1 April 2015
Effective 6 April 2015, there will be major changes to the mandatory English language requirement for most visa applicants wishing to settle in the UK by virtue of marriage to a British citizen or UK permanent resident. For those applying for a partner or spousal visa within the UK (further leave to remain – FLRm), the only UK Visas & Immigration (UKVI)-approved test centres will be at Trinity College London and IELTS Secure English Language Tests (SELT) Consortium. For fiancée, unmarried (de facto) partner and marriage visa applications made from outside the UK, there will be a number of IELTS test centres available worldwide, with guaranteed access at least four times a year. This will mean that visa applicants who are currently having difficulty in accessing language testing in their country of residence will be better placed and it will ease pressure on the UK centres as well.
A brand new IELTS Life Skills test has been specifically designed for partners and spouses of British citizens and permanent residents applying for a UK settlement visa. Unlike IELTS Academic and General Training modules, the new IELTS Life Skills test only consists of two sections: speaking and listening. It is not essential for applicants to achieve passes in writing or reading in order to apply for a UK settlement visa. Spouse or partner applications only require passes in speaking and listening. Although it may seem on first sight that choices are narrower, this has been done for a reason. Not everyone needs to have the higher levels of academic English which were being offered, as integration into a society is more a matter of basic understanding than perfect English. However, the more advanced applicant’s qualification in English, the stronger their UK marriage visa application.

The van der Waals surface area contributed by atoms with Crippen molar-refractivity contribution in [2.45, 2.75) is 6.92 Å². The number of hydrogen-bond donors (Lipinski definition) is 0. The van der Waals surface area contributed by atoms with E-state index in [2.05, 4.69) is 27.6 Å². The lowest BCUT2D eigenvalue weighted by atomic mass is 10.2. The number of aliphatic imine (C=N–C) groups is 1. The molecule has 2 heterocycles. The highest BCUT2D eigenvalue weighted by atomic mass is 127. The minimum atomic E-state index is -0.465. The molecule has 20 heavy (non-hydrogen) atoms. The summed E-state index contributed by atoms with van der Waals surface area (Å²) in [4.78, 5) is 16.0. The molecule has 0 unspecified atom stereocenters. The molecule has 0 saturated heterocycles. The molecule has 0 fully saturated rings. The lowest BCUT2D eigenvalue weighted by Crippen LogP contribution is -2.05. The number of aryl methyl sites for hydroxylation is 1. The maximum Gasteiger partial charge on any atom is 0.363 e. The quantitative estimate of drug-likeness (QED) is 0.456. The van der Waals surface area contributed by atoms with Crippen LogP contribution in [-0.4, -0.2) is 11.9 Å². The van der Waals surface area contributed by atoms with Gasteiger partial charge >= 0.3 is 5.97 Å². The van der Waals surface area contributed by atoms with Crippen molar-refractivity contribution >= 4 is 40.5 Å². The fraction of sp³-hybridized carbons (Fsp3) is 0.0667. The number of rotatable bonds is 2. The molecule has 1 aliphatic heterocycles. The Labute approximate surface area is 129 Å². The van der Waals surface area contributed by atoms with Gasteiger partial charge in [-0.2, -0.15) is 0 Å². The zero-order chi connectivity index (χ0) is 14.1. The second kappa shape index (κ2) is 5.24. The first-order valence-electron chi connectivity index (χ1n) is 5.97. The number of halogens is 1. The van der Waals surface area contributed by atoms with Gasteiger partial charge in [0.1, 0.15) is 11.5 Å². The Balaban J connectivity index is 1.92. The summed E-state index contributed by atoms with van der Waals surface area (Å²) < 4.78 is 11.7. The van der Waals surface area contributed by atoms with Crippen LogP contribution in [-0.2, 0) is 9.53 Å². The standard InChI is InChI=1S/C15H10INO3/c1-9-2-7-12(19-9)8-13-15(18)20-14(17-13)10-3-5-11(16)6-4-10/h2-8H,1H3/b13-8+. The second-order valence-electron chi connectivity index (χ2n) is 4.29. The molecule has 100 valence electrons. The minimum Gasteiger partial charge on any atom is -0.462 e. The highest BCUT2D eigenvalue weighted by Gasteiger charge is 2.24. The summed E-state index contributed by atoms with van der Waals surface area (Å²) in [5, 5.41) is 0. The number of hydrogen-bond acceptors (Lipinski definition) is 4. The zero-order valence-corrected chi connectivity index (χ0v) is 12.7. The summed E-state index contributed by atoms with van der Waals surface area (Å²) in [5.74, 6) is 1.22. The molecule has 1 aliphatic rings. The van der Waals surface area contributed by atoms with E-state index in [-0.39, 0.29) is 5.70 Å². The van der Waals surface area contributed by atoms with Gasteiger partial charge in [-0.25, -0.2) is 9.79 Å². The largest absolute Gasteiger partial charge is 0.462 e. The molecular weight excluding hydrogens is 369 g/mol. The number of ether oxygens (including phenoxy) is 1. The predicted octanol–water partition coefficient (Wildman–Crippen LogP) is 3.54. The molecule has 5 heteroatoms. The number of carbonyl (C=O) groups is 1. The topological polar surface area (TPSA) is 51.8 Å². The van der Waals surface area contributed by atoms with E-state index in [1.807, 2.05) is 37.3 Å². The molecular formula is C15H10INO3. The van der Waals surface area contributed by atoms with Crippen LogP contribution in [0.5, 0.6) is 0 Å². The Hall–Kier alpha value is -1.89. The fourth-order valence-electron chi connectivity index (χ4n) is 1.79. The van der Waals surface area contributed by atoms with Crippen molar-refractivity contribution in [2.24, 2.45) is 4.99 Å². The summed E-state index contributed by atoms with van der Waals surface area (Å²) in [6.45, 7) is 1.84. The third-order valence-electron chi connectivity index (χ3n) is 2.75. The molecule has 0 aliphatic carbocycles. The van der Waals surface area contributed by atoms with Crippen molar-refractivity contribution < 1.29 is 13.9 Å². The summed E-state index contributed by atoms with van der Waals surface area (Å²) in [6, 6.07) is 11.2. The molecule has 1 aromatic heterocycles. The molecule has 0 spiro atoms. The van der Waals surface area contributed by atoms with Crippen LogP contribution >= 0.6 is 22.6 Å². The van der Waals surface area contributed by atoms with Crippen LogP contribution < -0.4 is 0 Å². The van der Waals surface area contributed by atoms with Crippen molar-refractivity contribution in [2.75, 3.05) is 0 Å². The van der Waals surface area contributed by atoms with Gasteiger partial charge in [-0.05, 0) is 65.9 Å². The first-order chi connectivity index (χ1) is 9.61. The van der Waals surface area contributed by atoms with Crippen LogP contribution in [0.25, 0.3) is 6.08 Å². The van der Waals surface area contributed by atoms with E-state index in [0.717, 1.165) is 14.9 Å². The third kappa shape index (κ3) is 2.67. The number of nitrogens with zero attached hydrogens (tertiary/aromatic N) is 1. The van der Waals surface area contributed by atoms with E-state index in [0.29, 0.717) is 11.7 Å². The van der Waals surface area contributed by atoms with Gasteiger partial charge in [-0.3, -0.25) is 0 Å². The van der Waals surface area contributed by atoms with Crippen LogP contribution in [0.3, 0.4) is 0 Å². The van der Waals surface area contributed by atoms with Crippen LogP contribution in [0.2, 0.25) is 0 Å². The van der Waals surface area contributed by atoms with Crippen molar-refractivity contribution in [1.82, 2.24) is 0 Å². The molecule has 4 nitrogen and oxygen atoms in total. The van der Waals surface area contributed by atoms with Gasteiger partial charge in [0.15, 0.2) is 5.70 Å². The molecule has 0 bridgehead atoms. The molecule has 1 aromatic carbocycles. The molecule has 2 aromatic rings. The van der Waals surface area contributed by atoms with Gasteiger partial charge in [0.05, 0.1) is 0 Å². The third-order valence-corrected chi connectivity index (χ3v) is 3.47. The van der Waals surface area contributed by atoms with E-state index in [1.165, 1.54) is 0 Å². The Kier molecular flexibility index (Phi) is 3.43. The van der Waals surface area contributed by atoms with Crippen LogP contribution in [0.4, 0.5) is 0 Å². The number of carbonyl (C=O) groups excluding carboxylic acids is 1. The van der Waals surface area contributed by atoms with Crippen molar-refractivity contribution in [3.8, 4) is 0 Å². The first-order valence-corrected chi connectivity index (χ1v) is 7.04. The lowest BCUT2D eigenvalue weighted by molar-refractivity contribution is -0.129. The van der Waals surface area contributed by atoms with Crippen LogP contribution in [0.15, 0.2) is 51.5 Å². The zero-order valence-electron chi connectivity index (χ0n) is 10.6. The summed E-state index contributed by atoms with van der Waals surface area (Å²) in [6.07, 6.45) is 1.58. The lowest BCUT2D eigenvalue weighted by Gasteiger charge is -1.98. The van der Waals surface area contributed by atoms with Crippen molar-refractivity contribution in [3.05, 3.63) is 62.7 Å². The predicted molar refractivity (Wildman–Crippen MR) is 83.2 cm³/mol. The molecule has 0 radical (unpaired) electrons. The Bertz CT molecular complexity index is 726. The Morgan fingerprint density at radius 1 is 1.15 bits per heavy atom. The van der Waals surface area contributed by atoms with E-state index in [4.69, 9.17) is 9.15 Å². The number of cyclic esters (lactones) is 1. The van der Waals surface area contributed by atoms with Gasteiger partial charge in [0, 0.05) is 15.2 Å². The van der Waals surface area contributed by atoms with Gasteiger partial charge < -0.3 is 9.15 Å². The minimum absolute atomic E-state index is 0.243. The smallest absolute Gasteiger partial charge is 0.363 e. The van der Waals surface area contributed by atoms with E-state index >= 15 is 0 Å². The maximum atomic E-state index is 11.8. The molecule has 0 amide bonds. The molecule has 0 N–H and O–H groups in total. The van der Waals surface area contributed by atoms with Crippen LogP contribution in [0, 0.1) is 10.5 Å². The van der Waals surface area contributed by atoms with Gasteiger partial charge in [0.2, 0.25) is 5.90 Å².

The UKVI documentation requirements will also alter in the face of the changes after 6 April 2015. For Cambridge English Language Assessments completed before the new measures, applicants must provide a certificate, statement of results or candidate ID number and candidate secret number so they test results can be verified online. After 6 April 2015, it is only necessary to have the online result available, which will include applicant’s name, date of birth and passport number. Anyone who has taken the mandatory English test before 6 April 2015 can use their pass certificate/score sheet as part of their UK settlement marriage or partner visa application until 5 November 2015, even if it is issued by a provider that is no longer recognised by UK Visas & Immigration (UKVI). Otherwise, it is imperative that the English test pass certificate is issued by the new UKVI-approved centres. Any tests that have not been taken via an approved centre after 6 April 2015 will not be accepted. The new IELTS Life Skills test can be booked online using the IELTS website from the end of March 2015.
By limiting the number of recognised qualifications for visa applicants, the UK government is attempting to ensure the best possible standards for assessment and additionally hope to secure a framework for the future. On an international level, having a predominant awarding body will also help develop the framework for international business and communication. Prior to these changes, there were four main awarding bodies, IELTS that is run by the British Council and Cambridge English Language Assessment, the Trinity College Qualifications that provide basic and GESE level qualifications, City and Guilds and Pearson Education. Now it will only be the IELTS and Trinity College that will be recognised for UK marriage visa applications under the settlement category.
The negative impact may be felt for those within the UK already, who wish to further their language skills, as with a removal of awarding bodies, availability may be affected, particularly as the focus will almost certainly change to those wishing to gain the basic qualifications required for entry as a spouse or partner of a British citizen or UK permanent resident. Therefore those wishing to advance into business and law may need to seek alternative pathways via higher education or vocational training. However, the long-term impact is not known, and at present can be regarded as a positive step to ensure that people entering the country have better opportunities, and also have to adhere to set parameters, and also benefits those outside the UK, as they will be able to follow the same pathway to understanding and communicating in one of the world’s most widely spoken languages.